Battered, bruised, and missing their two marquee stars, the Hawks hosted the Wild at the United Center looking for two points and a spark in their play that’s been lacking in the last few contests. They found both in a hard-earned 3-2 shootout win against the Minnesota Wild, despite forward lines thrown off because of injuries and a last-minute scratch of Johnny Oduya.
Minnesota would get on the board first, after a sho...
A strong defensive core is quite possibly the best asset any team can have going into the Olympics. It promotes continuity, kick starts the transition game, regulates the flow of play, and most importantly it protects the goaltender. For team USA’s defensive pairings the following must be considered.
- Complementary styles of play: The ability to mesh with one’s partner quickly will lead to early success in Sochi.
- Breadth of play: Despite some talented rookies and sophomores in the NHL today, it is important to have more veteran members taking the ice in bi...
The Flyers came to a crossroads two offseasons ago.
They could have gone in one or two directions. One side of the path had them rebuilding the team, pushing a youth movement that would make them a dangerous contender in a couple years. The other path was the same win-now mentality the Flyers have had for the last two decades, resulting in a couple Stanley Cup berths and a handful of Conference Finals appearances.
Unfortunately, general manager Paul Holmgren tried to travel down both paths at once and wound up falling flat on his face this season.
(Photo: Wayne Simmonds (front) and Sean Couturier (back) were both a part of the youth movement. Photo by John Russo/The Checking Line)
The Blackhawks took their record to 20-0-3 on Tuesday night, and set a new team record while they were at it: for the first time in 86 years of team history, the Blackhawks have won 10 games in a row.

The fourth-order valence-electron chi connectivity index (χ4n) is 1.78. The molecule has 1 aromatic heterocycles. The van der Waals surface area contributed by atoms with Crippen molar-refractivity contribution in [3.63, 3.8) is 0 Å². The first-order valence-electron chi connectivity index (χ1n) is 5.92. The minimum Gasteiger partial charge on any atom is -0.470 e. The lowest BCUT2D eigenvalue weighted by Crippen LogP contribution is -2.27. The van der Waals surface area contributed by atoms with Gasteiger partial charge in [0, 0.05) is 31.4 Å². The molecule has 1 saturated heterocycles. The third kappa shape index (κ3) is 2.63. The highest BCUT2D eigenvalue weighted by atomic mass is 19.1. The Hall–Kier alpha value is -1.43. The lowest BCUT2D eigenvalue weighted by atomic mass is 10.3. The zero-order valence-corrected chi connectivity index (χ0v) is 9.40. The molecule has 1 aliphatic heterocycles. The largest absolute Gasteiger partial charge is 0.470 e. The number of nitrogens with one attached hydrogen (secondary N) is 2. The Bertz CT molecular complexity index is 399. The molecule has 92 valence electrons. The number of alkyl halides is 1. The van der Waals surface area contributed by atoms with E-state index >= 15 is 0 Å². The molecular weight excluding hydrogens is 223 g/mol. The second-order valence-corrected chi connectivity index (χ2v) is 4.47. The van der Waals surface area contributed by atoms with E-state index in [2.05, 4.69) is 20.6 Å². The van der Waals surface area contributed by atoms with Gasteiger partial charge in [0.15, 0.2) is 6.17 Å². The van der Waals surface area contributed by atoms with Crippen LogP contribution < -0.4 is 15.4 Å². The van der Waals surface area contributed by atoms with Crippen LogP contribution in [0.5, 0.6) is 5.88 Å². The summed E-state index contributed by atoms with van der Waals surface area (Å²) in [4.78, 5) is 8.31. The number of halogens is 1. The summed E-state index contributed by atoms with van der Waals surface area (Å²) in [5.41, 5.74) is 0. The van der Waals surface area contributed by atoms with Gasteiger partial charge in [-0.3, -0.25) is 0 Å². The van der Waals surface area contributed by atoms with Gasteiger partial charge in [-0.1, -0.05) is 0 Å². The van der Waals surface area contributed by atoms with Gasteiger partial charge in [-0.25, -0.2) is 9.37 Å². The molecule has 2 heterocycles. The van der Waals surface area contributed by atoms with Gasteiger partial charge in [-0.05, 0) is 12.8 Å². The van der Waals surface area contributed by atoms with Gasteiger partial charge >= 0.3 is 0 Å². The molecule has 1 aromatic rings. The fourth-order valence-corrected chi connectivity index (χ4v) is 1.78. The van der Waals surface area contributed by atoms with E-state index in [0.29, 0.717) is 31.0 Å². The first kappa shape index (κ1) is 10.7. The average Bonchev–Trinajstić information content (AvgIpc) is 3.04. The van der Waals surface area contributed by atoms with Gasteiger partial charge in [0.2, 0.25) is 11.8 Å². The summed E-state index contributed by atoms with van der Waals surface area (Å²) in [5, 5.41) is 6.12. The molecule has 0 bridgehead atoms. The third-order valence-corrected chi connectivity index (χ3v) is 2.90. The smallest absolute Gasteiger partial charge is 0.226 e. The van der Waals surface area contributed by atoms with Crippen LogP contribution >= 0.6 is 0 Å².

It was a special night in Chicago to begin with. The team celebrated Marian Hossa's 1,000th career game (played Sunday in Detroit) with a short pre-game ceremony. Hossa was presented with a silver hockey stick to commemorate his achievement as well as a painting of him hoisting the Stanley Cup; chants of "Hos-sa, Hos-sa," rained down from the rafters.
After that, it was time to get down and play hockey.
The Flames welcome the Minnesota Wild to the Dome tonight for the team’s first of five meetings this season. Neither team has got off to a particular good start as both teams are on the outside looking in, on the top eight in the West.
The Philadelphia Flyers announced that they extended Kimmo Timonen's contract by one year at a cap hit of $6 million. Many may not be happy about it, but the Flyers had to do it. It's really as simple as that.
What else were they going to do? If they lost Timonen, arguably their best defenseman and most capable puck mover, where would this team be in the standings? They most certainly would not be a playoff team. The roster only shows one other capable puck moving defenseman in Braydon Coburn.
After one week of play, the Minnesota Wild sit at a pedestrian 2-2-1 record. Zach Parise has set the standard in the early season with 9 points including 5 goals. The top line of Parise-Mikko Koivu-Dany Heatley has combined for 21 points and has scored 10 of the Wild's 13 goals.
They've been great. The supporting cast has not. That goes without saying when three players account for 75% of a team's goal output.
It's still early, but early ,to paraphrase Yogi Berra, is a lot later in this 48 ...
When the Minnesota Wild host the Colorado Avalanche on Saturday, January 19, it will be the most important regular season game in franchise history. The Wild faithful have been eagerly awaiting the end of the lockout perhaps more than any other fan base. Finally, they'll see Zach Parise and Ryan Suter in live action.
The opening night not only births a new era of Wild hockey, but also culminates “Hockey Day Minnesota,” an annual celebration of the game in the State of Hockey. Excitement is at an all time high. Thousands have already packed The Xcel Energy Center... for th...
Let’s clear something up before considering the above question. TCL does not condone the NHL lockout, nor do the great fans of the Minnesota Wild. But in times like these we must find the glimmers of light in the dark corners of the hockey abyss; we must find the few positives that may yet come from Bettman’s systematic destruction of the 2012-13 season.
On the surface, the Wild and their fans appear to lose more than most teams with the absent season. The summer of Parise and Suter brought interest in the franchise to an all-time high. Minnesotans who have only lifted the silver of a Lake Trout dreamt of holding the glistening Stanley Cup on a sun-drenched lake in ...